What is your earliest memory of being attracted to the arts?
I grew up in a large family and had older siblings who were very artistic so it was a very natural thing to be interested in the arts.
You went on to do arts at University?
Yes, I had a natural affinity towards the more tactile elements of the artistic process, working with clay especially. I enjoyed the making process so decided on a fine and applied arts degree specialising in ceramics at the University of Ulster in 1996.
I enjoyed the course as it was practical and conceptual, learning technical skills and applying them to fine art concepts. My early years at Uni concentrated on the potter’s wheel, I then took a year out for work experience in a small family run Italian pottery. This was an interesting life and learning experience. When I returned the following year to finish off my degree my work changed direction and I became more interested in architectural works.
The work you do looks incredibly complex?
I have always been interested in working with new technologies and I like to marry new technologies with traditional ways of working. I worked with digital printing on ceramics at its early stages in college.
In recent years my public art commission for the NI Hospice re-build project integrated a ceramic, perspex and lighting sculpture into a three storey foyer space. Consarc Architects kept the two Victorian facades of the original buildings whilst designing a modern healthcare facility behind and connected to the old buildings. This kept its historical and aesthetic qualities nestled quietly in a Victorian residential area. I collaborated with Belleek Potteries and Donite Plastics, designing an uplifting sculpture for the entrance foyer that used traditional slip cast pottery techniques with state of the art plastic fabrication.
Are you limited in scope by the finances involved? The pieces you create all look like they cost a lot of money to produce?
I don’t do many exhibitions because it is so expensive to produce a series of my types of work. The financial danger is you put in the time, labour costs and exhibit the work, get lots of positive feedback however you might only sell a small quantity that would never cover the real costs to produce the work. It’s just not feasible when you have regular domestic bills to pay every month.
Most of the exhibitions I am part of are either collaborative where you submit one or two pieces or I have received specific funding to create work for an exhibition. I enjoy commissions as they are always bespoke with new concepts, ideas and creative problems or solve.
I would assume that that doesn’t happen too often?
No its an intermittent process, so no certainties of income you can survive on. Over the years I broadened my work skills as a freelance project artist working in community, health and social care. As with most creative practitioners; musicians, actors, writers it’s a cocktail of freelance income sources.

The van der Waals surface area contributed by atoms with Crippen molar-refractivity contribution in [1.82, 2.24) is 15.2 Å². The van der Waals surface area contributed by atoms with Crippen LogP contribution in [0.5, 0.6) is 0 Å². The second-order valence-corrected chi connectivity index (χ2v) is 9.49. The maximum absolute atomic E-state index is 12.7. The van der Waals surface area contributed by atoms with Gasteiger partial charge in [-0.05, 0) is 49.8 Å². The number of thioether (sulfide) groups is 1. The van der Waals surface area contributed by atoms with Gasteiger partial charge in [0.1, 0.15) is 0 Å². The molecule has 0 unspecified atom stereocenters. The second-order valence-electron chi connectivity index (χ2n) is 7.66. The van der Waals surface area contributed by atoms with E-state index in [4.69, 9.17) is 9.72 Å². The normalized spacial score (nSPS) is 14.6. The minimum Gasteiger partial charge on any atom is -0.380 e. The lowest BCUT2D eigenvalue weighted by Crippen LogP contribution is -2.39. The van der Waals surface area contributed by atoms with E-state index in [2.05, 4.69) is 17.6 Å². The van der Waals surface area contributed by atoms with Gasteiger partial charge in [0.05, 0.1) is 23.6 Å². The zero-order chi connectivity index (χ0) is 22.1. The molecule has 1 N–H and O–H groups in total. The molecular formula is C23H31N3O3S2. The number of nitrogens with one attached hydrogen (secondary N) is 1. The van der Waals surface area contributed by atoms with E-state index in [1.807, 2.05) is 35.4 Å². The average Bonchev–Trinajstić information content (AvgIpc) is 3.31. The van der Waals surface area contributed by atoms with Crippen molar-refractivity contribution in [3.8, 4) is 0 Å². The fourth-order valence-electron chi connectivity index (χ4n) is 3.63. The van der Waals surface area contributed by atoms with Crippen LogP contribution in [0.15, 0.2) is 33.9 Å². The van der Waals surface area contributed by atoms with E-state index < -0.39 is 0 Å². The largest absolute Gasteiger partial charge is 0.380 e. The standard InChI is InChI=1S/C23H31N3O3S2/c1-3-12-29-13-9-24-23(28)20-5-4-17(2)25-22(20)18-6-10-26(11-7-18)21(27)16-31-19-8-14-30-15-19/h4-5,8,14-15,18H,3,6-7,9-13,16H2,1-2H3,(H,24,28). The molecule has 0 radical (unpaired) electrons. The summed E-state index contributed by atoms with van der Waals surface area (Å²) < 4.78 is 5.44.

When did you first get involved with Community Arts?
After my Art College degree show in 2000 an architect approached me to design a ceramic public art work for a new community centre. The project involved some community engagement with young people who would be using the centre so that was my beginnings with creative community engagement.
I then spent a few years travelling and living in different countries. When I returned home I worked as an art technician for a while then worked for several years full time in the NI Film/TV industry within Arts and Costume departments. To this day I still do a bit of freelance work here and there in this industry.
In 2006 I accepted the post as artist in residence with Arts Care for NI Hospice, a post I still hold. Then through artists connections I learned of New Belfast Community Arts Initiative (now Community Arts Partnership). When the Landmarks coordinator became available I applied and was successful.
What kind of work did you do with the participants?
I headed up a team of artists and they (I) delivered a wide variety of projects working in a range of mediums that included mosaic, textiles, clay, willow, what-ever the budget, time and various artist’s skills would allow.
Budgets are a real problem?
Yes. The cuts to the arts have had a substantial impact on all creative practitioner’s work. We want to give participants the best possible experience, we want them to learn, to develop their own creative capacities and at the end feel that they have produced something special. It becomes increasingly compromised when the budgets are continuously shrinking. This in turn impacts the moral of the facilitating artists too.
And CAP is now in its 20th year.
I have tremendous respect for the work CAP does. Having worked as a previous Project Co-ordinator and now freelance Project Artist, it’s a fantastic achievement. Looking back at CAP’s vast output, depth, breadth and participative engagement; it is a wonderful testament to the organisation. It was with a heavy heart that I left CAP as a coordinator due to other work commitments however I’m still involved in some of their present project delivery. I met some of the best people and colleagues working there (now solid friends) and regularly stay in touch with the past and present CAP team usually over a chilled beverage or two!!!